Ben Shapiro recently had Bishop Robert Barron on his show. You can watch the full interview here. I want to draw our attention to one very specific question posed to the Bishop.
@ minute 16:45
Shapiro : “I’m a Jew. I follow the Law. Can I go to Heaven”?
Barron: “Yes…the Catholic view…go back to the 2nd Vatican Council says it very clearly….I mean Christ is the privileged route to salvation…that is the privileged route….However, Vatican II clearly teaches that someone outside the explicitly Christian faith can be saved….it might be received according to your conscience….Now that doesn’t conduce to a complete relativism…We would still say the privileged route and the route that God has offered to humanity is the route of His Son…but no, you can be saved..uh…even Vatican II says that an Atheist of good will can be saved…..because in following his conscience…John Henry Newman said the conscience is the aboriginal Vicar of Christ in the soul…it is in fact the voice of Christ…when I follow my conscience, I’m following Him..whether I know it explicitly or not…so even the atheist of good will can be saved”. Continue reading →
An excellent excerpt from “The Patriarchs of Constantinople” (Cambridge, 1911), pg 21-35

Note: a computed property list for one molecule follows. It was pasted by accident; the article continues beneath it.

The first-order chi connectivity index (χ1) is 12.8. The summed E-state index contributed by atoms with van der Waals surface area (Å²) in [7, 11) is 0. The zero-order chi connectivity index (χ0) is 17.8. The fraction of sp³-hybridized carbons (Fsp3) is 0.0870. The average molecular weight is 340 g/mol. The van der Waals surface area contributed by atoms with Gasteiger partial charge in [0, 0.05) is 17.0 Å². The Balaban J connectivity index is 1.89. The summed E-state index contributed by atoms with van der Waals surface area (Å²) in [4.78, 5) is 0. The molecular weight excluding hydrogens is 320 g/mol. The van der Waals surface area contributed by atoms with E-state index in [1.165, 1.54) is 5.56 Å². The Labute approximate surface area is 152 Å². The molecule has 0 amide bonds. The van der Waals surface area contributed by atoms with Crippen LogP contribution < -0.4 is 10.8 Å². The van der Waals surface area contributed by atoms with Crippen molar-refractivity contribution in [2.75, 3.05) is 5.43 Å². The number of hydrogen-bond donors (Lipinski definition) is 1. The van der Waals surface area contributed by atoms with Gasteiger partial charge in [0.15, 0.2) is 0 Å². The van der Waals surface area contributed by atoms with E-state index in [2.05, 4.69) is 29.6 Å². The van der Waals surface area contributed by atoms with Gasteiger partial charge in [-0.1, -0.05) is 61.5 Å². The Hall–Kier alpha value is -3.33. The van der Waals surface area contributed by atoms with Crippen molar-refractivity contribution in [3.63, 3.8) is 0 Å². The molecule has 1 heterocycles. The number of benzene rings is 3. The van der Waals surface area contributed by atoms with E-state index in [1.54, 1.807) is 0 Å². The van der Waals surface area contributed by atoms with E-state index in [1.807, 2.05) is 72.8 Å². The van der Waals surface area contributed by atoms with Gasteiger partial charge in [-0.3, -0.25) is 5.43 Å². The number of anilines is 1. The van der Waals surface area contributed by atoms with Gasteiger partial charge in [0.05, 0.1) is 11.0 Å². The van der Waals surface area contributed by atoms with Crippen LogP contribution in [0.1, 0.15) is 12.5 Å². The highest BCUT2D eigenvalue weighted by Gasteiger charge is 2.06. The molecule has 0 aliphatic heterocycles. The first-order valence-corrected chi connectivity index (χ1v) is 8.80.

A notable piece:
” So we find that the advance of the Byzantine see is always as desirable an object to the emperor as to his bishop. The advance came quickly now. But we may notice that at every step there is no concealment as to its motive. No one in those days thought of claiming any other reason for the high place given to the bishop except the fact that the imperial court sat in his city. There was no pretense of an apostolic foundation, no question of St Andrew, no claim to a glorious past, no record of martyrs, doctors nor saints who had adorned the see of this new city; she had taken no part in spreading the faith, had been of no importance to anyone till Constantine noticed what a splendid site the Bosphorus and Golden Horn offer. This little bishop was a parvenu of the parvenus; he knew it and everyone knew it. His one argument—and for four centuries he was never tired of repeating it—was that he was the emperor’s bishop, his see was New Rome. New Rome was civilly equal to Old Rome, so why should he not be as great, or nearly as great, as that distant patriarch now left alone where the weeds choked ruined gates by the Tiber? Now that the splendor of Caesar and his court have gone to that dim world where linger the ghosts of Pharaoh and Cyrus we realize how weak was the foundation of this claim from the beginning”